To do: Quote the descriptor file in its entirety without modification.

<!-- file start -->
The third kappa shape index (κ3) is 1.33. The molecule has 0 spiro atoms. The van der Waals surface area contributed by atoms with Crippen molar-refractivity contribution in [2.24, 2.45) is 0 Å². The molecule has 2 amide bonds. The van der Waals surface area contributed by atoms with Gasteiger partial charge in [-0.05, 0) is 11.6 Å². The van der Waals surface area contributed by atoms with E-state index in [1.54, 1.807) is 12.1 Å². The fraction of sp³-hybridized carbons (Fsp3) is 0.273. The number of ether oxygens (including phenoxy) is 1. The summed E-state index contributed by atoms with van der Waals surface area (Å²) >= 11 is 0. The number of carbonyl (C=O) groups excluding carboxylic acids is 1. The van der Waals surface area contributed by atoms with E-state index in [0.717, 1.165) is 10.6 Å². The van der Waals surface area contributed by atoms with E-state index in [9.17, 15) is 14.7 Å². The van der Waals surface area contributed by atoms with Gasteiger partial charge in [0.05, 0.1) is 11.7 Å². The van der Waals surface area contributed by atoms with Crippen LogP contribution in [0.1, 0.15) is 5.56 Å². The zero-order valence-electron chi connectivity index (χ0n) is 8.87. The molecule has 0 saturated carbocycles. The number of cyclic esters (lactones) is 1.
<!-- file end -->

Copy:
The third kappa shape index (κ3) is 1.33. The molecule has 0 spiro atoms. The van der Waals surface area contributed by atoms with Crippen molar-refractivity contribution in [2.24, 2.45) is 0 Å². The molecule has 2 amide bonds. The van der Waals surface area contributed by atoms with Gasteiger partial charge in [-0.05, 0) is 11.6 Å². The van der Waals surface area contributed by atoms with E-state index in [1.54, 1.807) is 12.1 Å². The fraction of sp³-hybridized carbons (Fsp3) is 0.273. The number of ether oxygens (including phenoxy) is 1. The summed E-state index contributed by atoms with van der Waals surface area (Å²) >= 11 is 0. The number of carbonyl (C=O) groups excluding carboxylic acids is 1. The van der Waals surface area contributed by atoms with E-state index in [0.717, 1.165) is 10.6 Å². The van der Waals surface area contributed by atoms with E-state index in [9.17, 15) is 14.7 Å². The van der Waals surface area contributed by atoms with Gasteiger partial charge in [0.05, 0.1) is 11.7 Å². The van der Waals surface area contributed by atoms with Crippen LogP contribution in [0.1, 0.15) is 5.56 Å². The zero-order valence-electron chi connectivity index (χ0n) is 8.87. The molecule has 0 saturated carbocycles. The number of cyclic esters (lactones) is 1.